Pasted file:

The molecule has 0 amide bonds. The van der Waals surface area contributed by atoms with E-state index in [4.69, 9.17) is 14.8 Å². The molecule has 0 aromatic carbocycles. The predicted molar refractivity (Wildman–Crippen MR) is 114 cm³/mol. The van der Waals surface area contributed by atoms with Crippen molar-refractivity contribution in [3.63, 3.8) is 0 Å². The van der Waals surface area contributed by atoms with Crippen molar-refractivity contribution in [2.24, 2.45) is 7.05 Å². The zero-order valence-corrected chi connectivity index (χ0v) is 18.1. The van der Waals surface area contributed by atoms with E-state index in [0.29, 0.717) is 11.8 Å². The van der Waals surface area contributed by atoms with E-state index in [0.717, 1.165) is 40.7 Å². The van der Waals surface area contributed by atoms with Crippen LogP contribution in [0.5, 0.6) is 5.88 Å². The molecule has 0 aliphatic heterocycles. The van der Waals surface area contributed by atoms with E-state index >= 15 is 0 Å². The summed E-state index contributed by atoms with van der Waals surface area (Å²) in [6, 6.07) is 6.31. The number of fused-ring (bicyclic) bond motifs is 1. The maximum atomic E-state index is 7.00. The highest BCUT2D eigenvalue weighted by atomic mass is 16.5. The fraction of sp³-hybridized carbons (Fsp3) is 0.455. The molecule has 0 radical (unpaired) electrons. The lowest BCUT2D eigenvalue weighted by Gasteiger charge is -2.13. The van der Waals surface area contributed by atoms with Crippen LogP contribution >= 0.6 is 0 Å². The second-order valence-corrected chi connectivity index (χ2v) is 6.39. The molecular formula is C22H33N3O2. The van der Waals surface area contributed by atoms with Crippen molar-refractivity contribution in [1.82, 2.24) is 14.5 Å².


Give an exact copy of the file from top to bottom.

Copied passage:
The molecule has 0 amide bonds. The van der Waals surface area contributed by atoms with E-state index in [4.69, 9.17) is 14.8 Å². The molecule has 0 aromatic carbocycles. The predicted molar refractivity (Wildman–Crippen MR) is 114 cm³/mol. The van der Waals surface area contributed by atoms with Crippen molar-refractivity contribution in [3.63, 3.8) is 0 Å². The van der Waals surface area contributed by atoms with Crippen molar-refractivity contribution in [2.24, 2.45) is 7.05 Å². The zero-order valence-corrected chi connectivity index (χ0v) is 18.1. The van der Waals surface area contributed by atoms with E-state index in [0.29, 0.717) is 11.8 Å². The van der Waals surface area contributed by atoms with E-state index in [0.717, 1.165) is 40.7 Å². The van der Waals surface area contributed by atoms with Crippen LogP contribution in [0.5, 0.6) is 5.88 Å². The molecule has 0 aliphatic heterocycles. The van der Waals surface area contributed by atoms with E-state index >= 15 is 0 Å². The summed E-state index contributed by atoms with van der Waals surface area (Å²) in [6, 6.07) is 6.31. The number of fused-ring (bicyclic) bond motifs is 1. The maximum atomic E-state index is 7.00. The highest BCUT2D eigenvalue weighted by atomic mass is 16.5. The fraction of sp³-hybridized carbons (Fsp3) is 0.455. The molecule has 0 radical (unpaired) electrons. The lowest BCUT2D eigenvalue weighted by Gasteiger charge is -2.13. The van der Waals surface area contributed by atoms with Crippen LogP contribution >= 0.6 is 0 Å². The second-order valence-corrected chi connectivity index (χ2v) is 6.39. The molecular formula is C22H33N3O2. The van der Waals surface area contributed by atoms with Crippen molar-refractivity contribution in [1.82, 2.24) is 14.5 Å².